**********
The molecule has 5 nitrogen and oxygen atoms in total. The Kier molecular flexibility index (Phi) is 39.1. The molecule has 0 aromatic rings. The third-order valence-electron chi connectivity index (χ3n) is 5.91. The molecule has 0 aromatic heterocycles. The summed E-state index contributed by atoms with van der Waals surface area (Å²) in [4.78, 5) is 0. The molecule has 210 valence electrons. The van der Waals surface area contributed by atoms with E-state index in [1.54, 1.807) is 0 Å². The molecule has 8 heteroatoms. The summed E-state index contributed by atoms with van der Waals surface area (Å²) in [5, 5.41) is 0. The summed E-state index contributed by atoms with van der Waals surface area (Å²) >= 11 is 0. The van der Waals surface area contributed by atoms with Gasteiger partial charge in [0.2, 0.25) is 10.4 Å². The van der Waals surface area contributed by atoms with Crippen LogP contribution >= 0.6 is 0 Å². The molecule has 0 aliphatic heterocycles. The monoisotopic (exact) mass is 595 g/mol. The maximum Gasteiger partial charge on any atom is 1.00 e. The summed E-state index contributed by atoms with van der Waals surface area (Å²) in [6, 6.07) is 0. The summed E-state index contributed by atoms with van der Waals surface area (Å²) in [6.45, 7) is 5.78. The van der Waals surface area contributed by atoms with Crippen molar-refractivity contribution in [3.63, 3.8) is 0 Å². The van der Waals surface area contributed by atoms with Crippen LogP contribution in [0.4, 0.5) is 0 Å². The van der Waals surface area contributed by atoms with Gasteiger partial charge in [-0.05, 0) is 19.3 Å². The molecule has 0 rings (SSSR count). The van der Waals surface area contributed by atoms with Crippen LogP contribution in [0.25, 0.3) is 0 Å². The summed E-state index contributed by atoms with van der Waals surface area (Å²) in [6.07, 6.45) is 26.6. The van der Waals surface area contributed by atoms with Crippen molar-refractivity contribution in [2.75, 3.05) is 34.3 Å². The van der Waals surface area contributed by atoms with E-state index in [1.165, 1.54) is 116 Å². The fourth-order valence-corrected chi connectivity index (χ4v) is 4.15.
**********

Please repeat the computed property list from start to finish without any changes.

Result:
The molecule has 5 nitrogen and oxygen atoms in total. The Kier molecular flexibility index (Phi) is 39.1. The molecule has 0 aromatic rings. The third-order valence-electron chi connectivity index (χ3n) is 5.91. The molecule has 0 aromatic heterocycles. The summed E-state index contributed by atoms with van der Waals surface area (Å²) in [4.78, 5) is 0. The molecule has 210 valence electrons. The van der Waals surface area contributed by atoms with E-state index in [1.54, 1.807) is 0 Å². The molecule has 8 heteroatoms. The summed E-state index contributed by atoms with van der Waals surface area (Å²) in [5, 5.41) is 0. The summed E-state index contributed by atoms with van der Waals surface area (Å²) >= 11 is 0. The van der Waals surface area contributed by atoms with Gasteiger partial charge in [0.2, 0.25) is 10.4 Å². The van der Waals surface area contributed by atoms with Crippen LogP contribution >= 0.6 is 0 Å². The molecule has 0 aliphatic heterocycles. The monoisotopic (exact) mass is 595 g/mol. The maximum Gasteiger partial charge on any atom is 1.00 e. The summed E-state index contributed by atoms with van der Waals surface area (Å²) in [6, 6.07) is 0. The summed E-state index contributed by atoms with van der Waals surface area (Å²) in [6.45, 7) is 5.78. The van der Waals surface area contributed by atoms with Crippen molar-refractivity contribution in [3.63, 3.8) is 0 Å². The van der Waals surface area contributed by atoms with Crippen LogP contribution in [0.4, 0.5) is 0 Å². The van der Waals surface area contributed by atoms with Gasteiger partial charge in [-0.05, 0) is 19.3 Å². The molecule has 0 rings (SSSR count). The van der Waals surface area contributed by atoms with Crippen LogP contribution in [0.25, 0.3) is 0 Å². The summed E-state index contributed by atoms with van der Waals surface area (Å²) in [6.07, 6.45) is 26.6. The van der Waals surface area contributed by atoms with Crippen molar-refractivity contribution in [2.75, 3.05) is 34.3 Å². The van der Waals surface area contributed by atoms with E-state index in [1.165, 1.54) is 116 Å². The fourth-order valence-corrected chi connectivity index (χ4v) is 4.15.